> in AnimationTrait's 'start' method refers to AnimationTrait's timer?


> I think it works because you represent methods simply as functions
> (closures). I assume that newDesc's 'get' prope[r]ty refers to a function that
> represents the trait method, and this function has closed over its lexical
> scope and will correctly refer to lexically free identifiers even when
> installed in a different object. Am I right?

Yes, except for one detail. In this case, it is newDesc's 'value'
property rather than its get property. Starting with ES5, a property
is either a "data property" or an "accessor property". The descriptor
of a data property has the form
    { value: <any>, writable: <boolean>, enumerable: <boolean>,
configurable: <boolean> }
The descriptor of an accessor property has the form
    { get: <function () -> any>, set: <function (any)>, enumerable:
<boolean>, configurable: <boolean> }

Reading a data property is equivalent to reading the value of the
'value' property of a descriptor of the data property's current state.
Reading an accessor property is equivalent to calling the value of the
'get' property of a descriptor of the accessor property's current
state. The start method in the example is a data property, so its
descriptor would be of the first form.

I used an accessor property in my original post only to represent a
conflicted property, so the complaint would happen on any attempt to
read the property, whether or not the read was followed by a call.

> If this is the case, that's
> great because it avoids the need for Self-style delegation, which we
> required in our paper because methods were not mere functions (they were
> implicitly parameterized with 'self', and delegation was required to
> late-bind 'self' to the composite).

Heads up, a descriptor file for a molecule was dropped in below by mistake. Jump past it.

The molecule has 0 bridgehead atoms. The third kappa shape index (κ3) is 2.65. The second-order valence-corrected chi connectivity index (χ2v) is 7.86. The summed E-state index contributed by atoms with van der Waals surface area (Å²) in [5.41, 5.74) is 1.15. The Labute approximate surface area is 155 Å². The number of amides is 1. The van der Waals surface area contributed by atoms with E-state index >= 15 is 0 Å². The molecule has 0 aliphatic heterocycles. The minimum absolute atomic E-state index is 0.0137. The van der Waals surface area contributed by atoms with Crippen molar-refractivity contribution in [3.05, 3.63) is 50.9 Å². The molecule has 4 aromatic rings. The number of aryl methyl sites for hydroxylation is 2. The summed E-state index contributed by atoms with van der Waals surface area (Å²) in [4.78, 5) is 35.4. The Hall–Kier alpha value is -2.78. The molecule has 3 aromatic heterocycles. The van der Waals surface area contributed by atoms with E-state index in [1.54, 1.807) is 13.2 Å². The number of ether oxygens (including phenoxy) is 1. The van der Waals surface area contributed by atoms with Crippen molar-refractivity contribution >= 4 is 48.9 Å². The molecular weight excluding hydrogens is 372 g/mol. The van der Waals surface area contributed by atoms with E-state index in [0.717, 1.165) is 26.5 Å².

Yes, exactly. In this pattern, as in your paper, lexical variables are
not affected by trait composition. For a property 'foo' exported by a
trait, within that trait definition it can be referred to either by
lexical variable 'foo' or as 'self.foo'. In the first case, it refers
to the 'foo' locally defined by that trait itself. In the second, it
refers to whatever 'foo' is finally bound to on the self object
resulting from the composition of traits.

>> ------------------------
>> class AnimationTrait(self, refreshRate) {
>>  const timer = makeTimer();
>>  public start() {
>>   timer.everyDo(refreshRate, const() { self.animate(); });
>>  }
>>  public stop() { timer.reset(); }
>> }
>> const ParticleTrait(self, radius, moveRate, dx, dy) {
>>  const resultTrait = {};
>>  addTrait(resultTrait, CircleTrait(self, radius));
>>  addTrait(resultTrait, AnimationTrait(self, moveRate), {
>>   start: 'startMoving',
>>   stop: false
>>  });
>>  addTrait(resultTrait, object {
>>   public animate() { self.move(dx, dy); }
>>  });
>>  return Object.freeze(resultTrait);
>> }
>> const ParticleMorph(radius, moveRate, dx, dy) {
>>  var self = {};
>>  addTrait(self, ParticleTrait(self, radius, moveRate, dx, dy));
>>  return Object.freeze(self);
>> }
>> ------------------------